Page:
I have some Kodachrome slides from the ’50s and they are still as clear and sharp as when taken. Kodachrome was made to last.
That was in reply to Khurt Louis Williams
I wonder if you have used much of, and looked at much of Kodachrome. In the entire period from 1972-1990 the only color I shot, outside B&W, was Kodachrome. When I posted my Kodachrome slides on Curbside Classics from a 1972 car show, back when cars had real colors, people were stunned by the colors after 48 years of storage. I was stunned since I never had prints made, nor used a projector to view them, only held in my hand and then put them away.
Kelly-Shane Fuller, kudos on you efforts to recreate a dead film. However, I was left pondering the “why”? What’s the big deal over Kodachrome? I don’t get it.
Some will disagree but Ektachrome had more accurate colour and the development process wasn’t arduous nor used chemicals that were an environmental hazard. And some might say that the recent Ektachrome is even better than in the past.
Some might say that, but I was recently looking at some scans of Kodachome slides that a pal of mine saved from a dumpster… they are utterly gorgeous and have a character and feel incomparable to anything else. Ekta is nice, but man do yourself a favor and look through some Kodachrome slides to refresh your brain. They make me melt with desire and sadness
Here’s a bit of film history from the E4 days of color slide film. In the early 1970’s, just as Eastman Kodak was getting ready to move from the E4 to E6 process for Ektachrome, the “Big Two” in Japan (Fuji Photo Film and Sakura by Konica.) were producing Fujichrome and Sakurachrome R100 for the domestic market.
If you look up a Modern/Popular Photography magazine of the time, there was an article on Fuji and Sakura R100. Fujichrome looked like a “green-enhanced” Ektachrome, while Sakurachrome had a “Kodachrome 64” look to it.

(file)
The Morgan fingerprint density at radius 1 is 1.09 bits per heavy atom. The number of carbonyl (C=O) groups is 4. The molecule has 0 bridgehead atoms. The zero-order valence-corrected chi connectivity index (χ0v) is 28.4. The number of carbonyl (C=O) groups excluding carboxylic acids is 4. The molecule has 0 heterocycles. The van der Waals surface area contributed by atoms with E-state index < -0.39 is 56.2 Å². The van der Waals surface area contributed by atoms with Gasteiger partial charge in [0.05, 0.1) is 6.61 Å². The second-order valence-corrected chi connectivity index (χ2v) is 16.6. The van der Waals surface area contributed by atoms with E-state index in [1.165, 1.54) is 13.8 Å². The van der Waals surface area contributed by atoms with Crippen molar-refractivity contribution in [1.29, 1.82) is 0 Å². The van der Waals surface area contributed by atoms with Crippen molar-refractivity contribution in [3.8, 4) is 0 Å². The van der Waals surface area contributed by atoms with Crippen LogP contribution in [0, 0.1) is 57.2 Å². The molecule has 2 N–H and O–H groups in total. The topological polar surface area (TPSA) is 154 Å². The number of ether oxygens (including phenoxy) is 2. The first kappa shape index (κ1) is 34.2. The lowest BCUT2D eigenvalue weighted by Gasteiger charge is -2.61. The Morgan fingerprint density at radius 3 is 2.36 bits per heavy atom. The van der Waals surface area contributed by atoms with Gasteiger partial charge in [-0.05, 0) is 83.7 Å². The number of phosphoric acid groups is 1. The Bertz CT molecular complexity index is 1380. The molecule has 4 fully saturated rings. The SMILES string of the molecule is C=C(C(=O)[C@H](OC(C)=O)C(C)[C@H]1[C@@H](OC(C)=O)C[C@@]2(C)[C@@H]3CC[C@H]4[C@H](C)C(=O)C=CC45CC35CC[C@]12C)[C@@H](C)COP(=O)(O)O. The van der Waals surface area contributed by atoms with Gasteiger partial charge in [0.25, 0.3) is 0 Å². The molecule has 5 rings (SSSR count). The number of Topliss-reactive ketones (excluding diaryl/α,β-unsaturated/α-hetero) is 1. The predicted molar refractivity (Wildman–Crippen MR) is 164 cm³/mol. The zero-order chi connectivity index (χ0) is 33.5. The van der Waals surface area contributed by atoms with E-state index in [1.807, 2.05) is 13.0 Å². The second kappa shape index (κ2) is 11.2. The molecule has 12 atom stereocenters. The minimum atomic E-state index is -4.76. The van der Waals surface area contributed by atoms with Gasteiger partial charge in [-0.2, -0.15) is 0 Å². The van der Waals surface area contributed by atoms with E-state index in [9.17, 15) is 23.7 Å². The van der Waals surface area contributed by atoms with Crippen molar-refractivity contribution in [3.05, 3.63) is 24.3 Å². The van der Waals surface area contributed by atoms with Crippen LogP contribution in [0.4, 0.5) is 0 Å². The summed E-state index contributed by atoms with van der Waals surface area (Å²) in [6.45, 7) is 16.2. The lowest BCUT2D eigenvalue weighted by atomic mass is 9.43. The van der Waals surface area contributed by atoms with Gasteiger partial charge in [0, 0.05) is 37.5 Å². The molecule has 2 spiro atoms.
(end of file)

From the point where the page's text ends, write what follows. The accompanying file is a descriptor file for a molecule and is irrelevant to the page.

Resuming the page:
I know something about these films because I was in Japan in the Summer of 1970 on a student tour. I had bulk loaded 20 exposure rolls of High Speed Ektachrome (ASA 160, due to slow lenses in my kit). I tried a roll or two of Fujichrome and Sakurachrome R100 and came away impressed.
For a time, Fujichrome R100 and Fujicolor N100 were available in the U.S. market, until Kodak switched over to high temperature E6 and C41 processing, which took Fuji a while to adjust to. I don’t recall seeing Sakura color films in the U.S. market until later in the C41 years, marketed under a variety of second-tier names like 3M and Sears (?) So, for a time, Konica made an “Ektachrome that looked like Kodachrome,” though I imagine Ferrania also made a “warm tone” Ektachrome as well.
Hi, do you know if Sakurachrome 160 can be processed E-6 like Ektachrome? I recently found some Sakurachrome 160 super8 and want to process it at home.
Quite an amazing story! So sad that Kodachrome had to go away. It was the benchmark by which all other colour films were judged. I suppose we just have to be grateful that Ektachrome has returned!
I have two rolls of KR64 in my fridge that couldn’t make to Dwayne’s in time to get developed (thanks, brazilian post office) and got returned back in 2010. All this time I’ve been searching on the internet for people able to develop KR64 in color. Sometimes some info popped up on Facebook but following the thread took me to another dead end. Your message is a hope for me and those who have memories stored on those undeveloped film and wishing to see the daylight again. I really hope to get my KR64 developed without having to spin a record counterclockwise or sacrifice an f/0.95 lens.